Speeches & Floor Statements

Remarks Of Sen. Alexander - Center For Strategic And International Studies HIV/AIDS Task Force Conference

Posted on November 12, 2003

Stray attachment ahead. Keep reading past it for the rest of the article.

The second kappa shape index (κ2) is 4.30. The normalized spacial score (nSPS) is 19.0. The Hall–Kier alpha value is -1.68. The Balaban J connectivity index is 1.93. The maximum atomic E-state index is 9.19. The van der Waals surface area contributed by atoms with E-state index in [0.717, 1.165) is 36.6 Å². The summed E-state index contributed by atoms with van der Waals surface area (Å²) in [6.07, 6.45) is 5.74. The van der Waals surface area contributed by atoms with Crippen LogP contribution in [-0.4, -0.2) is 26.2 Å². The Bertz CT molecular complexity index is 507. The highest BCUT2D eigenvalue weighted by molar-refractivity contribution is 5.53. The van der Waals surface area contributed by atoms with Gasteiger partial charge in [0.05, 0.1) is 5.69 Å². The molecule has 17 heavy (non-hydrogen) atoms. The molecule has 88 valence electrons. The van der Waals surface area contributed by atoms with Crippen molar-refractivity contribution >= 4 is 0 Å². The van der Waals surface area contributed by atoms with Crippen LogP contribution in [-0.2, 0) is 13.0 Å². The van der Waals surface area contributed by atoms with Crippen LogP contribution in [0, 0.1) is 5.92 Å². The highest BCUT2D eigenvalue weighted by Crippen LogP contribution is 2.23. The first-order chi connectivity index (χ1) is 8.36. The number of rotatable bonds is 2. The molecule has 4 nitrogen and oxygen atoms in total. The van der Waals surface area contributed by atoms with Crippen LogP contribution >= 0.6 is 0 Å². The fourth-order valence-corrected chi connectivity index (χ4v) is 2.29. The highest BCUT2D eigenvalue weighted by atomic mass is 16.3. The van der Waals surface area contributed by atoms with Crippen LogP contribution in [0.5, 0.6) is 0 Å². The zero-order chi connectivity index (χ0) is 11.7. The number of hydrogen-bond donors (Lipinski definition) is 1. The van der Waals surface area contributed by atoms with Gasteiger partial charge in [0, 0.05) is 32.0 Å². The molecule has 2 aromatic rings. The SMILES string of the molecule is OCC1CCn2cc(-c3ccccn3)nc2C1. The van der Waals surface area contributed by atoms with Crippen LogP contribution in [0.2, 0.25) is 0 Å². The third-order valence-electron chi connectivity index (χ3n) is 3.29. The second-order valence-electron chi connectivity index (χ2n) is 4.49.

As prepared When the Majority Leader of the Senate, Dr. Bill Frist, reported to a meeting of my subcommittees on the Senate delegation he led to Africa, he said one of the most important lessons we can learn from that trip is that leadership matters. Leadership matters. African countries need strong leadership from the highest levels if they are to effectively combat HIV/AIDS. This morning we heard from a leader who is facing the challenge of HIV/AIDS head-on, and I'm honored to be here with him. Thank you, President Mogae. Africa would be lucky to have more leaders like you. I joined Senator Frist and 4 other Senators on that trip last August, and I had the opportunity to see first hand both the horror of the pandemic - up to 40 percent of the population infected in some countries, including Botswana - and the hope for the future. Some of the hope is found in African leaders, like President Mogae, who are taking a more and more active role in combating the disease. President Mbeki of South Africa, for example, who has had a mixed record on this issue in the past, recently took an important step forward to provide treatment to South Africans living with AIDS. President Museveni of Uganda has shown great dedication to fighting HIV/AIDS, and as a result they have brought the infection rate down significantly in that country. Some of the hope is found in the growing commitment of the international community, led by the United States. President Bush surprised the world almost a year ago in his State of the Union address when he pledged $15 billion over the next 5 years to combat HIV/AIDS internationally. With Congress' support, he's making good on that promise. Congress passed legislation to authorize the President's proposal last May and we are funding it now. I was proud to co-sponsor Senator DeWine's amendment to plus-up this year's funding to $2.4 billion - a reasonable amount to spend in the first year, much of which will remain available for the next year if we find that would be wiser to achieve the greatest impact. There are treatment guidelines to prepare and teach, staff to recruit, patients to find and persuade, health organizations to establish. Ambassador Tobias, the new AIDS "Czar" has his work cut out for him. But let me be clear. President Bush is committed to the $15 billion. We in the Senate are committed to it, led by Senator Frist. It is by far the largest commitment by any nation in the world. So hope comes from African leaders and from international commitment, especially the U.S. But the greatest hope was what we saw happening on the ground in programs and activities already underway throughout Africa. Treatment programs are springing up and growing; the largest is in Botswana where Merck and the Gates Foundation partnered to provide treatment to more than 6,000 people living with AIDS. We saw a project to bring clean water to the people of Mozambique - unsafe water is a major cause for spreading malaria and other diseases that are often the actual killers of AIDS victims since AIDS weakens their immune system and allows other diseases to attack. Programs to prevent mother-to-child transmission of HIV by providing the drug nevirapine are at work in many countries and are growing.